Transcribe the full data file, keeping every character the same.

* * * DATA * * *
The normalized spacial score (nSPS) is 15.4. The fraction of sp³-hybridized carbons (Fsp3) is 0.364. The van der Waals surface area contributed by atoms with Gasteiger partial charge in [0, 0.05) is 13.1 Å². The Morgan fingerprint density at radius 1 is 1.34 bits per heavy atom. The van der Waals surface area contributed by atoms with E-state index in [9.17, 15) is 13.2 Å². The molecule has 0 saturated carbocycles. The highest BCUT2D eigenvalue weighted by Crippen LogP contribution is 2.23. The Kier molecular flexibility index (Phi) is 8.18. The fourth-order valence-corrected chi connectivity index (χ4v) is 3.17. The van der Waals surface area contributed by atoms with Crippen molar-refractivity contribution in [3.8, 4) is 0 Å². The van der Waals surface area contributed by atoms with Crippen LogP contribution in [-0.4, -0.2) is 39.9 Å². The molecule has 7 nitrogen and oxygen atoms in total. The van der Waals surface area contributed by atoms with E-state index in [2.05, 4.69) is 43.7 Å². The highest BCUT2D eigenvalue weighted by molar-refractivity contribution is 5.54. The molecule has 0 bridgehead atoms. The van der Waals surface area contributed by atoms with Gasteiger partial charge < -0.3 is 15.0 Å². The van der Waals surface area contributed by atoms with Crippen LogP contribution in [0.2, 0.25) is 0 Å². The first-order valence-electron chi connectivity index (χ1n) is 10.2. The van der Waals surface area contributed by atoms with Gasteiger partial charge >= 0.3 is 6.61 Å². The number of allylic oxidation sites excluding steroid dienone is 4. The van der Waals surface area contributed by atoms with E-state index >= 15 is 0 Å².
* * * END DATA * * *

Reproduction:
The normalized spacial score (nSPS) is 15.4. The fraction of sp³-hybridized carbons (Fsp3) is 0.364. The van der Waals surface area contributed by atoms with Gasteiger partial charge in [0, 0.05) is 13.1 Å². The Morgan fingerprint density at radius 1 is 1.34 bits per heavy atom. The van der Waals surface area contributed by atoms with E-state index in [9.17, 15) is 13.2 Å². The molecule has 0 saturated carbocycles. The highest BCUT2D eigenvalue weighted by Crippen LogP contribution is 2.23. The Kier molecular flexibility index (Phi) is 8.18. The fourth-order valence-corrected chi connectivity index (χ4v) is 3.17. The van der Waals surface area contributed by atoms with Crippen molar-refractivity contribution in [3.8, 4) is 0 Å². The van der Waals surface area contributed by atoms with Crippen LogP contribution in [-0.4, -0.2) is 39.9 Å². The molecule has 7 nitrogen and oxygen atoms in total. The van der Waals surface area contributed by atoms with E-state index in [2.05, 4.69) is 43.7 Å². The highest BCUT2D eigenvalue weighted by molar-refractivity contribution is 5.54. The molecule has 0 bridgehead atoms. The van der Waals surface area contributed by atoms with Gasteiger partial charge < -0.3 is 15.0 Å². The van der Waals surface area contributed by atoms with Crippen LogP contribution in [0.2, 0.25) is 0 Å². The first-order valence-electron chi connectivity index (χ1n) is 10.2. The van der Waals surface area contributed by atoms with Gasteiger partial charge >= 0.3 is 6.61 Å². The number of allylic oxidation sites excluding steroid dienone is 4. The van der Waals surface area contributed by atoms with E-state index >= 15 is 0 Å².